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On Leadership and Creativity

I will admit that it can be challenging sometimes to find or see inspiration in government but I feel lucky in that regard leading the Office of Arts & Cultural Affairs, as we’re in the business of creativity. I have just completed 21 years in public service in government arts administration and know firsthand the value of this work. This last month I was very fortunate to complete the Senior Executives in State and Local Government program at Harvard University’s John F. Kennedy School of Government. I am extremely grateful to Harvard for the scholarship, as well as WESTAF and 4Culture for supporting this endeavor.

The Kennedy School provided an incredibly intense, educational and personally inspiring experience. My cohort of 78 included senators, state representatives, city council members, city and county managers, fire and police chiefs, union representatives and four of us who focus on arts and culture.

Immersed in the classroom, study groups, informal discussions, and a couple hours of homework every night brought a focus to many aspects of my work, and the work of the Office. We delved into areas such as public service, decision making, local government finance, religion in government and leadership. We were inspired by real world lessons delivered by leaders who made a difference in their work, such as Dan Fenn, staff assistant to John F. Kennedy at a time with the White House staff numbered 74; Joel Burns, a Fort Worth,  city council member who spoke out in the wake of homosexual teen suicides on the danger of bullying and brought about legislation to protect youth; and Dr. Yang Jianli, who survived the Tiananmen Square Massacre and served five years in prison rather than give up his Chinese citizenship, and who continues to work towards peaceful transition to democratic governance in China.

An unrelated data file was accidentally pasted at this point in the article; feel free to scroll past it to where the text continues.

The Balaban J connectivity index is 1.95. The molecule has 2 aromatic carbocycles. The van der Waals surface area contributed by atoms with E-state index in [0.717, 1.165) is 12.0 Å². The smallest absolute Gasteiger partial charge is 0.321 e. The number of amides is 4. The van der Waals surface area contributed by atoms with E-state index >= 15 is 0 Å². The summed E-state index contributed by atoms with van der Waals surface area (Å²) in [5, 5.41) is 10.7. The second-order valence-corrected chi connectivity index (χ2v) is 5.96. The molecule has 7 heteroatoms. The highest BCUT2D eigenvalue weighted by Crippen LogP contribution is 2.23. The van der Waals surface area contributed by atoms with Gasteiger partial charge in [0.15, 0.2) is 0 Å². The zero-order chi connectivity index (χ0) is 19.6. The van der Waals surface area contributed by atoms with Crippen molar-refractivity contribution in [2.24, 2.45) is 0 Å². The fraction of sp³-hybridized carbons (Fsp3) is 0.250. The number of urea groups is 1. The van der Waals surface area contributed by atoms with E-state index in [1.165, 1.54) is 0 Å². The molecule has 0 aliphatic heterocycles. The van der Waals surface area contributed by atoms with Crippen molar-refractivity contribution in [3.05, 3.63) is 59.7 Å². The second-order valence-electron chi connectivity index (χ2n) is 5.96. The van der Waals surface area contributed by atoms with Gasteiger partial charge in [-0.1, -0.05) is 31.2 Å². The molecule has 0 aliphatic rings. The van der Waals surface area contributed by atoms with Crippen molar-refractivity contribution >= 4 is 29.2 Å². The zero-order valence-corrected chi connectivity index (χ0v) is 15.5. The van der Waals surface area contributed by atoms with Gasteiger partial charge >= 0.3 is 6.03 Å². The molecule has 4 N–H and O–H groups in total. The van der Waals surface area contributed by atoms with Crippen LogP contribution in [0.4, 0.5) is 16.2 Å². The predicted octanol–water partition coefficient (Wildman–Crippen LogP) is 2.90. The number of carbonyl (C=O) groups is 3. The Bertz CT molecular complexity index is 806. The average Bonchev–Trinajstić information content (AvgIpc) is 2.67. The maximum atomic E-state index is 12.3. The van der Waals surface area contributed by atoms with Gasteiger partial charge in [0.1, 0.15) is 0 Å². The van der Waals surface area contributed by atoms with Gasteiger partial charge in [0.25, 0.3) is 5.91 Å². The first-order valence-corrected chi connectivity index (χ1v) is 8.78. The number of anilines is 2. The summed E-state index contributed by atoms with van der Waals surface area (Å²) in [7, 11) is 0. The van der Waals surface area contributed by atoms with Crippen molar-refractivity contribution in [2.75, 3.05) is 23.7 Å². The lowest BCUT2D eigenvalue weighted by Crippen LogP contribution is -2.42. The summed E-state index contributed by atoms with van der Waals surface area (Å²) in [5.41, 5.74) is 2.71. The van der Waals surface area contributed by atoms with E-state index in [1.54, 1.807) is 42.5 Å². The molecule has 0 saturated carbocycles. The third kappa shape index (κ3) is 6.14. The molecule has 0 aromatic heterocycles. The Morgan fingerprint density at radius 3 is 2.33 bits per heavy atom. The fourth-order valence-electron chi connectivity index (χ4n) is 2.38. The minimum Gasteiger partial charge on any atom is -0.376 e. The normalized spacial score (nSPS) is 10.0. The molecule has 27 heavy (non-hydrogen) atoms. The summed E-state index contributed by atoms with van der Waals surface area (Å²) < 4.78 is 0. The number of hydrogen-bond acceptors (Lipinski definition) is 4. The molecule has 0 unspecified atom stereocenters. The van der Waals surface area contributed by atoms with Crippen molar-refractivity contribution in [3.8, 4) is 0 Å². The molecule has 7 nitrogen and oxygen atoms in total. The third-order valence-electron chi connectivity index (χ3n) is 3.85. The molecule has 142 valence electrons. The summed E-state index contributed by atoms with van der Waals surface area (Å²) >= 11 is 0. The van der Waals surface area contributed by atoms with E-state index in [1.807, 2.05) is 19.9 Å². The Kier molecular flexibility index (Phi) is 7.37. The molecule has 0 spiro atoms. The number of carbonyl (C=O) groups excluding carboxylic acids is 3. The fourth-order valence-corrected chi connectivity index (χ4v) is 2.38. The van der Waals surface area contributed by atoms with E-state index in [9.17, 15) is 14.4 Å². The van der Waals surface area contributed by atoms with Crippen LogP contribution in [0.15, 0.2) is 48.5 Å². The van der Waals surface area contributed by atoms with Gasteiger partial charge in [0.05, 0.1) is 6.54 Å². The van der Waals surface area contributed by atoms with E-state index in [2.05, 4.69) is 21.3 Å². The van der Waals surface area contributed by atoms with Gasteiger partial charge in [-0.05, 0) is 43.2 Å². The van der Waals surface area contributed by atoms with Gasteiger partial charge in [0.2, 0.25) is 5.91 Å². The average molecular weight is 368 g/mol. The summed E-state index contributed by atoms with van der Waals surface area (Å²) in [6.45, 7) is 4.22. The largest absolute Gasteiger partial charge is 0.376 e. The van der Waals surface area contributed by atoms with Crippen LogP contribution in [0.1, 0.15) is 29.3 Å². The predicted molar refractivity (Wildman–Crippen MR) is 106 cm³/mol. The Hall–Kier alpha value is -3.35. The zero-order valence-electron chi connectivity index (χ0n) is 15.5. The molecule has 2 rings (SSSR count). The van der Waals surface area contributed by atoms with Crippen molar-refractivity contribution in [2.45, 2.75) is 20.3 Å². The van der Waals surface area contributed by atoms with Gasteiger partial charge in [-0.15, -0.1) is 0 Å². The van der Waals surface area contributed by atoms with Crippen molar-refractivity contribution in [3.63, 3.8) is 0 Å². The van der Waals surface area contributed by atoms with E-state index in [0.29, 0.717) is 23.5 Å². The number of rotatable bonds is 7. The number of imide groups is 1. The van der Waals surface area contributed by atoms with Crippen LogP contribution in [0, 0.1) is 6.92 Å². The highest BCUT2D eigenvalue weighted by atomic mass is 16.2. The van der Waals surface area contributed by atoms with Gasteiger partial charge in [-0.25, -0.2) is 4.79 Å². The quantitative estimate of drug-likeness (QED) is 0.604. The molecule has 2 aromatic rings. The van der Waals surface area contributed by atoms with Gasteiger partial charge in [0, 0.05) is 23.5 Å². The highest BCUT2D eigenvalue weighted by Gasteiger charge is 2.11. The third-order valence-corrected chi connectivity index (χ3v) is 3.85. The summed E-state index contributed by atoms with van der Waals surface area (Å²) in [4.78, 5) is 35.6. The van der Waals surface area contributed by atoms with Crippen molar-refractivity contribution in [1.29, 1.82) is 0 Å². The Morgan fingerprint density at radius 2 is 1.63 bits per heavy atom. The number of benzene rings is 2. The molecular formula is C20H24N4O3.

It’s challenging to transition from the intense days that I experienced at the Kennedy School where we focused on big ideas and big-picture thinking back to working on day-to-day details in my role as director of the Office of Arts & Cultural Affairs here in Seattle. Yet, the transition is improved in that I’m truly inspired, and proud of the work we all collectively do on behalf of our community and I am honored to be part of this great creative city. Most people don’t associate city government with being creative but I’m excited about the work our office is doing.  From Art Interruptions our Public Art team has developed on Greenwood and the Waterfront to the Arts and Social Change Symposium October 12-13 to new funding programs for Cultural Facilities and Arts Mean Business, the Office of Arts and Cultural Affairs staff is supporting artists and the community. I feel tremendously fortunate to be in this position, in this organization, and in this city.

Overall the experience was humbling and enlightening and something I think about every day since I’ve been back. In many ways, I am still trying to process the experience and wrap my brain around bringing those lessons back to our Office. One thing that I keep coming back to is that everyone can engage in leadership and by doing so, some great contributions can be made to society. Marty Linsky said that in leadership, one needs to be brutally realistic while remaining eternally optimistic, and with that one could change the world. This is such a moving and completely applicable reflection on our field. How is it that arts and culture has for so long made the very most from every situation (the last few years being particularly difficult) and continued to impact our communities and the world? It is the resilience and creativity of artists and cultural organizations and their ability to transcend boundaries. And that is truly inspiring.

 – Vincent Kitch, director